Over time, but not in a crisis. In a crisis, survival trumps growth and pleasure. Without survival, there is neither. But there can be survival, if only short term, without either. Thus, in considering conflict between cultural identity and interests, survival’s primacy should be borne in mind. If a given society’s self-defined identity and interests are predicated more on its pursuit of pleasure, and its indulgence in growth, whether in its own numbers, or in its consumption of resources, or both, than on ensuring its survival, it is vulnerable to threats to its survival. Depending on the direness of such threats, it may have to redefine its identity and interests to survive. The question, then, is: Are we in a crisis? If so, what to do? If not, how to avoid one?
To judge whether we are in a crisis, we must know where threats may come from. There are two main sets of possibilities: culture or nature; external or internal. Let us start with external cultures. Modernity is unlikely to fall, like Greece and Rome, to barbarians. Despite the violent reaction of some traditional cultures, such as parts of Islam, to the challenge of modernity, no such traditional culture has the material or ideological power to overthrow modernity and rule the world. And rule the world it must, if it is to overthrow modernity, since modernity continues to spread worldwide.
It does so because it provides more pleasure and growth than most traditional cultures.
As modernity’s nature, and so its appeal, is mainly ideological, it quickly transcends locus, ethnicity, and language with its superior technology and economy. These are adaptable to diverse traditional cultures, as the cases of China and India show. They gradually bring about changes in custom and belief. Such adaptability is modernity’s secret weapon. While modernity requires changes in practice, it allows intransigence in theory. It does not immediately challenge self-defined markers of cultural identity, such as language, custom and belief. One can be antedeluvian in one’s beliefs, so long as one flies one’s planes by aerodynamics, not by magic. Changes in culture occur by stealth, over generations. Violent reactions, such as those of forms of Islam aware of the threat to them, seek to block such changes, but, over the long term, in vain. So modernity must cope with such reactions, but they do not pose an existential threat.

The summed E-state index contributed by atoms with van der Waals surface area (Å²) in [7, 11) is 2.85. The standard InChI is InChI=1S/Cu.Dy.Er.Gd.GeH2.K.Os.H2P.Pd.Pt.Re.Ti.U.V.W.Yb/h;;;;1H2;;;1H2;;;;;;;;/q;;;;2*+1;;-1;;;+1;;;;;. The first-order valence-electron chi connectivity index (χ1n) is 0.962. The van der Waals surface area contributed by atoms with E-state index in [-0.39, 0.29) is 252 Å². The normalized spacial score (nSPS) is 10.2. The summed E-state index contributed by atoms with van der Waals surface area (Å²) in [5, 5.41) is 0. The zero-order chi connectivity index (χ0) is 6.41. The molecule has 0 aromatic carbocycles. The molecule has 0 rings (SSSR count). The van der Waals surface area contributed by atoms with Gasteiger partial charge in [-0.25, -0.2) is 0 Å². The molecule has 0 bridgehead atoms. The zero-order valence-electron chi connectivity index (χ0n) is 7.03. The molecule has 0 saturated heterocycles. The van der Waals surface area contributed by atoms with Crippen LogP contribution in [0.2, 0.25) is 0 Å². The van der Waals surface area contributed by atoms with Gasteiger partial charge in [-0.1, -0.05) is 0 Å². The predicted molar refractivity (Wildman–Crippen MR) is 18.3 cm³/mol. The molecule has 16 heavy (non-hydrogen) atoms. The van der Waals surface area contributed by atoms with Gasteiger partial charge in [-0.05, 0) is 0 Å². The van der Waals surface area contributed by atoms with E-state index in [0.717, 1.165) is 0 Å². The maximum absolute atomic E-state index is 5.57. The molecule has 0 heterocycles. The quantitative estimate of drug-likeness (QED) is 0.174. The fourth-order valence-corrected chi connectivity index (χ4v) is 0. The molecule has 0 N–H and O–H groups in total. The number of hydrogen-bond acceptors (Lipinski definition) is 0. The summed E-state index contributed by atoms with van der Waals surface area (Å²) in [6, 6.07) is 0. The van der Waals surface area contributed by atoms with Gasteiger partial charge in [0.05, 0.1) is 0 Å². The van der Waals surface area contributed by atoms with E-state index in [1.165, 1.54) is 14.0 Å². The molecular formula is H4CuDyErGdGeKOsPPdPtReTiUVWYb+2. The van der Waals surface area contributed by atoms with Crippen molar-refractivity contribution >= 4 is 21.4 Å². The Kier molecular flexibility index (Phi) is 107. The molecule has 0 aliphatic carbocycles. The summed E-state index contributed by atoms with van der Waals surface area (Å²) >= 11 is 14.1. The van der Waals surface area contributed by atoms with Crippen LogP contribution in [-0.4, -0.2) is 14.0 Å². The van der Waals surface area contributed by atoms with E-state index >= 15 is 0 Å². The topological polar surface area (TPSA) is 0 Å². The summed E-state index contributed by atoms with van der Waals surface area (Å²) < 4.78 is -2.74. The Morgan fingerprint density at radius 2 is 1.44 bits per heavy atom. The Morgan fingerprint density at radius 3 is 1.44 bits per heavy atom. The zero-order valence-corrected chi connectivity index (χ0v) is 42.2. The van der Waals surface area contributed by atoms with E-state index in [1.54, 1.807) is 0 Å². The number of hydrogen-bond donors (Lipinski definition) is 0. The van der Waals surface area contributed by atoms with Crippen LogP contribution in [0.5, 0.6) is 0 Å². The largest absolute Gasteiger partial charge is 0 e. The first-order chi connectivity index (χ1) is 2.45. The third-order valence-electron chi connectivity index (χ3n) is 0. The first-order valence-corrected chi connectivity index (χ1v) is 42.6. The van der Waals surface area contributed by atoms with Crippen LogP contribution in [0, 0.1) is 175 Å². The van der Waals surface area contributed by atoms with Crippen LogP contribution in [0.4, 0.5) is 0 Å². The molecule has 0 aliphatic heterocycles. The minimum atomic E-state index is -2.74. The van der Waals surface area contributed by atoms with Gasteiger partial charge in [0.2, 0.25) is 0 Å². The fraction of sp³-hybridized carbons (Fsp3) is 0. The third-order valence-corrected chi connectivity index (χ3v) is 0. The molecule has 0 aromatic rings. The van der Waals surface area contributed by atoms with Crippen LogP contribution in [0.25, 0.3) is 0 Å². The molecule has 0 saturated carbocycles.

Since modernity is a global culture, external nature may be defined as extraterrestrial; internal nature as this earth. Threats from external nature are detected by astronomers. We know that eventually the sun will die, and earth with it. We also know that we may be hit by a large asteroid, with dire fallout. In the present state of our technology there is not much we can do about such threats. We manage, so far, to cope with solar flares. Against larger external natural threats, we must continue to develop science. One aspect of science is intellectual. This is hard enough, but we may be equal to it. Another is political and economic. This is even harder, and here I have my doubts.
For much the same solution, developing science, holds for internal natural threats. These can be divided into two groups: those, like earthquakes, typhoons, and tsunamis, arising from nature alone; and those, like solid and gas pollution, arising from human interaction with nature. So far, the record does not inspire confidence. For in both cases, human nature is part of the problem. Emotion often prevents effective response, whether to purely natural or interactive threats, and contributes to causing the latter. We see how controversial are scientific attempts to detect and define perceived internal natural threats, in view of vested economic and political interests. This is a conflict between identity – that of the threat – and interests – those of the threatened.
It is one whose solution requires self redefinition of identity and interests by the threatened. Since, in many cases, they are arguably also the causers of the threat, this is resisted, politically and economically. So enforcing scientifically designed defences against internal natural threats involves not only politics and economics, but force or persuasion. Whether by authoritarian or liberal means, the job, if urgent, must be done.
Liberal societies can use authoritarian force. Most armed forces are authoritarian. But determining urgency, and so military deployment, faces the same conflicts of interests as identifying threats. So given a society’s self-defined identity as a liberal democracy, the task of defence against internal natural threats falls mainly to persuasion.
The same applies to internal cultural threats. These, moreover, are harder to identify. For much of modernity’s vitality consists in its ability creatively, but compliantly, to skirt or stretch the laws of thought, by redefining its own identity and interests. Thus apparent threats become opportunities. Modernity’s development over five centuries shows the creative power of dialectic resolving contradictions. The direst internal threat to that creative power is the dogmatic imposition of alleged certainty; but such is modernity’s vitality that it will not long or wholly submit to any such imposition. That understood, we may consider internal cultural threats, looking for opportunities.